For this earth, this place that we call home is in fact very rare and it is up to us to keep that rare gift for those who will need a good earth in the future, the near and dear future. Those grandchildren, whose names we know, will inherit our choices, good, or bad, for we have borrowed their future to support our present. Not you, not me, but the so called industrial captains of the ship of destruction/pollution are the ones driving this earth into becoming so rare that this story may end up with our own extinction. As a species. It has, in fact, happened before to other large apes whose time ended. That is not exactly the kind of worldview vision we want to pass on to our child and theirs. No, we are merely the “consumers” in the game they are playing out in the mountaintops they remove and in the halls of democracy they assault with money gifts and power toys.
Our rare earth is being eaten by their desire for power and gain. Our role is just to be the ones to buy the stuff that turns into junk. Maybe it is time we starve that beast. Maybe by simply not purchasing the latest this or that we can slow the process of human’s extinction so that maybe, just maybe, our grandchildren, our species and maybe some other species can live through this current consumer madness, just slightly before we let the captains cause us to consume our own future.
Use Less is not a useless idea. It is an idea whose time has not only come, but will be a life saver. Use Less. A “consumers’ fast” to save the rare earth for the long run.
The ocean’s plankton provide half the oxygen the earth needs to support the life that currently lives, in ocean tides or on land. The other half comes mostly from forests. Forests, like the Amazon, that are being cut and burned by the captains to provide more stuff to fill the oceans with plastic islands.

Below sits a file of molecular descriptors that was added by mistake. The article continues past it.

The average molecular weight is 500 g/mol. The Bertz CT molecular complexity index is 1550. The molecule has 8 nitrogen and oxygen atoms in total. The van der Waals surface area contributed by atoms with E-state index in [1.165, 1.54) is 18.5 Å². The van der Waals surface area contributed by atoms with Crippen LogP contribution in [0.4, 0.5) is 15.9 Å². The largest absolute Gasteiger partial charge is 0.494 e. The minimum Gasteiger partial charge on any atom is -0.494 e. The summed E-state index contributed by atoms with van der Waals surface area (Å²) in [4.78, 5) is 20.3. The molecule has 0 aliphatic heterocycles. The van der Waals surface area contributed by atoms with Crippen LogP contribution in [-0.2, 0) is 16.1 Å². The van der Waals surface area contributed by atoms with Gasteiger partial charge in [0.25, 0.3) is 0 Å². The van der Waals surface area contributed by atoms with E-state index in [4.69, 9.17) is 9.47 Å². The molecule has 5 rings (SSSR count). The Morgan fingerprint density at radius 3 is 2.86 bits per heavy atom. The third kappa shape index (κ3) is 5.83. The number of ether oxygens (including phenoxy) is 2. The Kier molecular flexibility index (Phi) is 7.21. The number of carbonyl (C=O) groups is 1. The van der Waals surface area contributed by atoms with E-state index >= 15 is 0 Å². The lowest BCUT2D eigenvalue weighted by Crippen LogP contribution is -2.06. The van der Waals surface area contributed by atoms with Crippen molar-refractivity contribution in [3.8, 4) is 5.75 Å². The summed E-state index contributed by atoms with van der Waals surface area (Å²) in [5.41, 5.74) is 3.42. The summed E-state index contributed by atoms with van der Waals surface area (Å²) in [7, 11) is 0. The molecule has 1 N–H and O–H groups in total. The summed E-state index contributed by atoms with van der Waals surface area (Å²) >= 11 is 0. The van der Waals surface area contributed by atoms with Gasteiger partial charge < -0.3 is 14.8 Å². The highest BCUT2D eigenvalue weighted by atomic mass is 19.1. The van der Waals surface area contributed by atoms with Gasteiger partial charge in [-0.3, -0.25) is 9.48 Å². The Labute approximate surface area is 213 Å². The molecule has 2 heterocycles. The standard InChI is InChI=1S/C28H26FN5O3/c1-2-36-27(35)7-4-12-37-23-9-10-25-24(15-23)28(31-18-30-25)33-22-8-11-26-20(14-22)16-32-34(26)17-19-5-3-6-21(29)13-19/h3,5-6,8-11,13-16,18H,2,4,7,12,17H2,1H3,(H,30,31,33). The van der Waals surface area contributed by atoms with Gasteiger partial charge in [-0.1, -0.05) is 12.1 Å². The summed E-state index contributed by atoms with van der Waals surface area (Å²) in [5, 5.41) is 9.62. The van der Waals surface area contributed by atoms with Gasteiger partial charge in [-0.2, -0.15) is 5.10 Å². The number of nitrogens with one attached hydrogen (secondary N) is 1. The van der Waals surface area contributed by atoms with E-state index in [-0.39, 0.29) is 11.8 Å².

When the earth, around three billion years ago, started to have the proper conditions for oxygen to enter our planet’s atmosphere, then the earth began to have the proper conditions for life, the kind of life that supports humans and fish and elephants and plankton and forests. Without the proper levels of oxygen that life can disappear, regardless of class, income, political party, sexual orientation, political system, religion, race or species.
Life that relies on oxygen will be altered by changes in the levels of oxygen on earth. On this round ball we all live on. It is already beginning to happen. Fox News will not report on it, so other methods of fact finding will be necessary. Google it now, before we run out of rare earth minerals, or our rare earth.
Our actions of consumption are choking our grandchildren’s air supply. It’s that real. It’s that serious.
Stem the tide, use less.
Sandy Lyon is a baker and butterfly curator gardener who writes for PeaceVoice and fights for Native and Earth rights in the far north of Wisconsin.